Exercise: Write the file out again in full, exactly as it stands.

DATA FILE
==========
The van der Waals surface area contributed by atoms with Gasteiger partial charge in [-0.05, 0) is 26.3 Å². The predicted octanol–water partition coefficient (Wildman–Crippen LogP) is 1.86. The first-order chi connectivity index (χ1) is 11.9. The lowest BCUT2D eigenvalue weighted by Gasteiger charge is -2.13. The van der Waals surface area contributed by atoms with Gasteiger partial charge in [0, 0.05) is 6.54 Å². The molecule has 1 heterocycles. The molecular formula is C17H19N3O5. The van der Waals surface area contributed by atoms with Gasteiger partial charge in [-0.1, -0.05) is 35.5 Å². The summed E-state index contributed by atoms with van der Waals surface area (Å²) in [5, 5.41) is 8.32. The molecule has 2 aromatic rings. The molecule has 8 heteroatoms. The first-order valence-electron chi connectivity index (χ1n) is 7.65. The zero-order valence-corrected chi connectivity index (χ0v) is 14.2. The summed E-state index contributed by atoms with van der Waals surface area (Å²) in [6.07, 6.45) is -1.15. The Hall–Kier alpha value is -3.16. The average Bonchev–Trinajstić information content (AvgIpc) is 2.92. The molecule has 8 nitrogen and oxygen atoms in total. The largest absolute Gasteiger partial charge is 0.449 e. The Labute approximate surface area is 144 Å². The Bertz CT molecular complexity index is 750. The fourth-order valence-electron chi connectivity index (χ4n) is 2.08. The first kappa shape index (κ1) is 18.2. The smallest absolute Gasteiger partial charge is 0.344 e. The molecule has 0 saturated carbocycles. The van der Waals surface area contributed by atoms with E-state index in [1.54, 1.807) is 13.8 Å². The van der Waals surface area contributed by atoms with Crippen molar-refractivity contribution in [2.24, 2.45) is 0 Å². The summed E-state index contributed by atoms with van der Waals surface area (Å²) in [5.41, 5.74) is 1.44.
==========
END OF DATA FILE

The van der Waals surface area contributed by atoms with Gasteiger partial charge in [-0.05, 0) is 26.3 Å². The predicted octanol–water partition coefficient (Wildman–Crippen LogP) is 1.86. The first-order chi connectivity index (χ1) is 11.9. The lowest BCUT2D eigenvalue weighted by Gasteiger charge is -2.13. The van der Waals surface area contributed by atoms with Gasteiger partial charge in [0, 0.05) is 6.54 Å². The molecule has 1 heterocycles. The molecular formula is C17H19N3O5. The van der Waals surface area contributed by atoms with Gasteiger partial charge in [-0.1, -0.05) is 35.5 Å². The summed E-state index contributed by atoms with van der Waals surface area (Å²) in [5, 5.41) is 8.32. The molecule has 2 aromatic rings. The molecule has 8 heteroatoms. The first-order valence-electron chi connectivity index (χ1n) is 7.65. The zero-order valence-corrected chi connectivity index (χ0v) is 14.2. The summed E-state index contributed by atoms with van der Waals surface area (Å²) in [6.07, 6.45) is -1.15. The Hall–Kier alpha value is -3.16. The average Bonchev–Trinajstić information content (AvgIpc) is 2.92. The molecule has 8 nitrogen and oxygen atoms in total. The largest absolute Gasteiger partial charge is 0.449 e. The Labute approximate surface area is 144 Å². The Bertz CT molecular complexity index is 750. The fourth-order valence-electron chi connectivity index (χ4n) is 2.08. The first kappa shape index (κ1) is 18.2. The smallest absolute Gasteiger partial charge is 0.344 e. The molecule has 0 saturated carbocycles. The van der Waals surface area contributed by atoms with E-state index in [1.54, 1.807) is 13.8 Å². The van der Waals surface area contributed by atoms with Crippen molar-refractivity contribution in [2.24, 2.45) is 0 Å². The summed E-state index contributed by atoms with van der Waals surface area (Å²) in [5.41, 5.74) is 1.44.